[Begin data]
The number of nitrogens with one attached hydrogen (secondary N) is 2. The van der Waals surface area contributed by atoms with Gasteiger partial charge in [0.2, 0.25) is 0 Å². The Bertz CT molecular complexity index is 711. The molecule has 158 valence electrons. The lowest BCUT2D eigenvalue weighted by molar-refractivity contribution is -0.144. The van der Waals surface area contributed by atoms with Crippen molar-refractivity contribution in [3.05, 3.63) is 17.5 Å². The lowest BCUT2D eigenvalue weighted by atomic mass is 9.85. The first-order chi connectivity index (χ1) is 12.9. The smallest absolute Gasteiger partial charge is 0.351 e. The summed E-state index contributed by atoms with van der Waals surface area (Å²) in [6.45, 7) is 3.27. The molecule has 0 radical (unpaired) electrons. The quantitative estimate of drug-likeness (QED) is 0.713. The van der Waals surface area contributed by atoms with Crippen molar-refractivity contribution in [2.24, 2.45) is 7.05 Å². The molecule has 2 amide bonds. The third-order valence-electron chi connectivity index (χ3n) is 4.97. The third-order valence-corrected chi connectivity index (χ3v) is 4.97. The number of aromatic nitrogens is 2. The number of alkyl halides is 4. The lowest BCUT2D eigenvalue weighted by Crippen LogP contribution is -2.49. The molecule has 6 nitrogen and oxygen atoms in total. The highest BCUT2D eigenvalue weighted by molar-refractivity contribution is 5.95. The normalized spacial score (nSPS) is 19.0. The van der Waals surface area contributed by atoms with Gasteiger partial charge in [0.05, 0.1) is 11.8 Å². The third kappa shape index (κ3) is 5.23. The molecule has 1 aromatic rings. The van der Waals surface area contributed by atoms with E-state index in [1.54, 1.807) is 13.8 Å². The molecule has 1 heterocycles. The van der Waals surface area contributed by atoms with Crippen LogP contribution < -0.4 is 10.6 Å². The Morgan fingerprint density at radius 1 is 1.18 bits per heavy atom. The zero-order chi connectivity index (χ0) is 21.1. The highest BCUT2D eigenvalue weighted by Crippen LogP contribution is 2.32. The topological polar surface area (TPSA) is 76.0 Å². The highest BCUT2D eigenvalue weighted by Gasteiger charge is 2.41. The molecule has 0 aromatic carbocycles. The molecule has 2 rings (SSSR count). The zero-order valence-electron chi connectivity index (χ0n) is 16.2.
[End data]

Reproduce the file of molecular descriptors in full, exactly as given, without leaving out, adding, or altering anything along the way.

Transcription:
The number of nitrogens with one attached hydrogen (secondary N) is 2. The van der Waals surface area contributed by atoms with Gasteiger partial charge in [0.2, 0.25) is 0 Å². The Bertz CT molecular complexity index is 711. The molecule has 158 valence electrons. The lowest BCUT2D eigenvalue weighted by molar-refractivity contribution is -0.144. The van der Waals surface area contributed by atoms with Crippen molar-refractivity contribution in [3.05, 3.63) is 17.5 Å². The lowest BCUT2D eigenvalue weighted by atomic mass is 9.85. The first-order chi connectivity index (χ1) is 12.9. The smallest absolute Gasteiger partial charge is 0.351 e. The summed E-state index contributed by atoms with van der Waals surface area (Å²) in [6.45, 7) is 3.27. The molecule has 0 radical (unpaired) electrons. The quantitative estimate of drug-likeness (QED) is 0.713. The van der Waals surface area contributed by atoms with Crippen molar-refractivity contribution in [2.24, 2.45) is 7.05 Å². The molecule has 2 amide bonds. The third-order valence-electron chi connectivity index (χ3n) is 4.97. The third-order valence-corrected chi connectivity index (χ3v) is 4.97. The number of aromatic nitrogens is 2. The number of alkyl halides is 4. The lowest BCUT2D eigenvalue weighted by Crippen LogP contribution is -2.49. The molecule has 6 nitrogen and oxygen atoms in total. The highest BCUT2D eigenvalue weighted by molar-refractivity contribution is 5.95. The normalized spacial score (nSPS) is 19.0. The van der Waals surface area contributed by atoms with Gasteiger partial charge in [0.05, 0.1) is 11.8 Å². The third kappa shape index (κ3) is 5.23. The molecule has 1 aromatic rings. The van der Waals surface area contributed by atoms with E-state index in [1.54, 1.807) is 13.8 Å². The molecule has 1 heterocycles. The van der Waals surface area contributed by atoms with Crippen LogP contribution < -0.4 is 10.6 Å². The Morgan fingerprint density at radius 1 is 1.18 bits per heavy atom. The zero-order chi connectivity index (χ0) is 21.1. The highest BCUT2D eigenvalue weighted by Crippen LogP contribution is 2.32. The topological polar surface area (TPSA) is 76.0 Å². The highest BCUT2D eigenvalue weighted by Gasteiger charge is 2.41. The molecule has 0 aromatic carbocycles. The molecule has 2 rings (SSSR count). The zero-order valence-electron chi connectivity index (χ0n) is 16.2.